Those of us who believe scripture is the Word of God, but are literary works that bear the imprints of culture and personality would say it is more complex. It’s more like solving the proportion:
A/B = C/X
So if we avoid the so-called “common sense” position (although that’s really a misnomer. It’s not common-sensical to think that Paul’s culture and ours are similar.) and use this approach that is more sensitive to context, what can we say about this passage?
Where does Paul get his position that wives should submit? The Epistles are older than the Gospels, but anything that wound up in the Gospels would be circulating as stories and proverbs of Jesus at the time of Paul. It’s hard to find anything attributed to Jesus that would support such an assertion. In fact, Jesus seems to be surrounded by “uppity” women, such as the Syro-Phonecian woman, Mary Magdalene and Mary of Bethany who don’t seem to know their “proper place” and routinely scandalize the disciples. Did Paul invent all this?
As he would say, “By no means!” There is a long tradition in Greco-Roman and Hellenized Jewish writing (such as Philo and Josephus) of “Household Codes.” These codes lay out how a male head of household should manage his affairs. The Roman head of household (Pater Familias) was an absolute ruler within his domain. The Household Codes instruct a young Pater Familias on how to conduct his household in order to preserve honor and avoid shame in a culture in which such things were paramount for survival. The failure of a householder to abide by these codes could mean ruin and ostracization from the culture for him and his entire family.
When Paul states that wives are to submit, he’s not stating anything new. He’s stating anything that any writer of Household codes in his culture, Roman or Jewish, would agree with. Most members of a household in Ephesus hearing the letter read aloud, be they male or female, would have been nodding at this point. But look at what comes later. This is where Paul goes way off track from a standard household code.
Eph. 5:25 As for husbands, love your wives just like Christ loved the church and gave himself for her. (CEB)
Non-Christian Household codes of the time do not speak of the duties of the Pater Familias to his “subordinates” at all. Paul goes on for six more verses exhorting husbands to show the same respect to their wives as Christ does for the church. Think about that. Paul goes to great pains in his letters to show how much Christ sacrificed for his church. It is an absolute, self-sacrificing love, completely incompatible with the self-centered idea of the householder as absolute monarch.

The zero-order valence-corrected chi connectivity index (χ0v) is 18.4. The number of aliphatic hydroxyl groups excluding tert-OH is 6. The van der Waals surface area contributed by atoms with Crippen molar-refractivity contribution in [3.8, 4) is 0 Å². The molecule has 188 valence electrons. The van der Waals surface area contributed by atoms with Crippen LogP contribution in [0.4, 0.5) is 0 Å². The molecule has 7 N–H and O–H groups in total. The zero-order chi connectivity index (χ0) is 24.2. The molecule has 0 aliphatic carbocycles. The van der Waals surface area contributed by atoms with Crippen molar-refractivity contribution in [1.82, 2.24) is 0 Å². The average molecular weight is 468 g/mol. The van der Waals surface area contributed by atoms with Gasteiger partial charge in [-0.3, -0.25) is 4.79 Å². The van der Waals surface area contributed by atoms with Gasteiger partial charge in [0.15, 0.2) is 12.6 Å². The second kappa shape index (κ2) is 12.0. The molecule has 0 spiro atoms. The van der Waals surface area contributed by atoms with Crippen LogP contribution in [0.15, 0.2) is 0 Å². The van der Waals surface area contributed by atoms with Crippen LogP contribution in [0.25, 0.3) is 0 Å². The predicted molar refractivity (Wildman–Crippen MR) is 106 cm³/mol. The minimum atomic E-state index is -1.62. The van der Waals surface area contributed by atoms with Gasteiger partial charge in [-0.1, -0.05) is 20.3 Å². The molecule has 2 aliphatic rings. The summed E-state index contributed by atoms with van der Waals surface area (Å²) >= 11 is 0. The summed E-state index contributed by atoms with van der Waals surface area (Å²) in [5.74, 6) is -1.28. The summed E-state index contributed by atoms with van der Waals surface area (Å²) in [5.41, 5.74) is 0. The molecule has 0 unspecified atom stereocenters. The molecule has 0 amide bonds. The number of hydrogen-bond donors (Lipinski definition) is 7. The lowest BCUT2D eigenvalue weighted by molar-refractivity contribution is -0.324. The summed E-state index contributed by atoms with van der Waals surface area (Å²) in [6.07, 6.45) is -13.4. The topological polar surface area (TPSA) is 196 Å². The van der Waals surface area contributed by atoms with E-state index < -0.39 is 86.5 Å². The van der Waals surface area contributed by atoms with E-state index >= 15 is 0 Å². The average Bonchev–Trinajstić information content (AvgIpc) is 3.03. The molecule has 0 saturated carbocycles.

I think Paul is using the household code as a subversive rhetorical device. He uses some throwaway lines, such as 5:22, to lull the hearers into a receptive state, then hits them with something demanding and new (the rest of the chapter) where women are given the same value as the church. Paul is by no means an egalitarian in our terms, but it’s unfair to criticize him by those terms. To discard Ephesians because Paul does not articulate perfect egalitarianism would be like discarding the Emancipation Proclamation because Lincoln still retained ideas of white superiority. We are all products of our culture, and I have no doubt that some in the future will judge US with harshness.
However, holding up Paul’s writings as scripture does not mean we have to come to it uncritically. Paul’s instructions to wives in Ephesians does not support domineering, abusive gender relationships any more than Peter’s parallel instructions to slaves (1Peter 2:18) supports modern human trafficking. Paul’s culture and assumptions were very different than ours, and our reading of his writings need to reflect that reality. While not a modern egalitarian, Paul’s views of both slavery and the place of women was much more progressive than those of contemporary writers. He was a careful but passionate rebel, and he upset the establishment enough that he was eventually executed for it.
It is for this reason that even though some continue to use Ephesians to repress, I think that if we read it with eyes open to context, we can find an example of someone transforming his world bit by bit for Christ. God’s plan does not happen in one lifetime, or even in a hundred. This is not a failing of God, but a result of human intransigence. As Jesus said to his disciples, “I have much more to say to you, but you can’t handle it now. However, when the Spirit of Truth comes, he will guide you in all truth. He won’t speak on his own, but will say whatever he hears and will proclaim to you what is to come.” (John 16:12–13 CEB)
Those of us who claim to follow Jesus in the church continue to seek the guidance of the Spirit together as we read our scriptures. God can indeed be found in the Bible. There are those that claim that this should be an easy endeavor, and that the Bible reads like some sort of instruction manual. But many of us believe that the Bible is a complicated work that requires study, work, thought, prayers and discussion in community to begin to understand.
Other blogs on this topic:
Rachael Held Evans has an excellent post on this.
A great sermon by Frank Logue.
Related Posts on AskThePriest:
Noll, Mark A., 2006, The Civil War As a Theological Crisis. The University of North Carolina Press.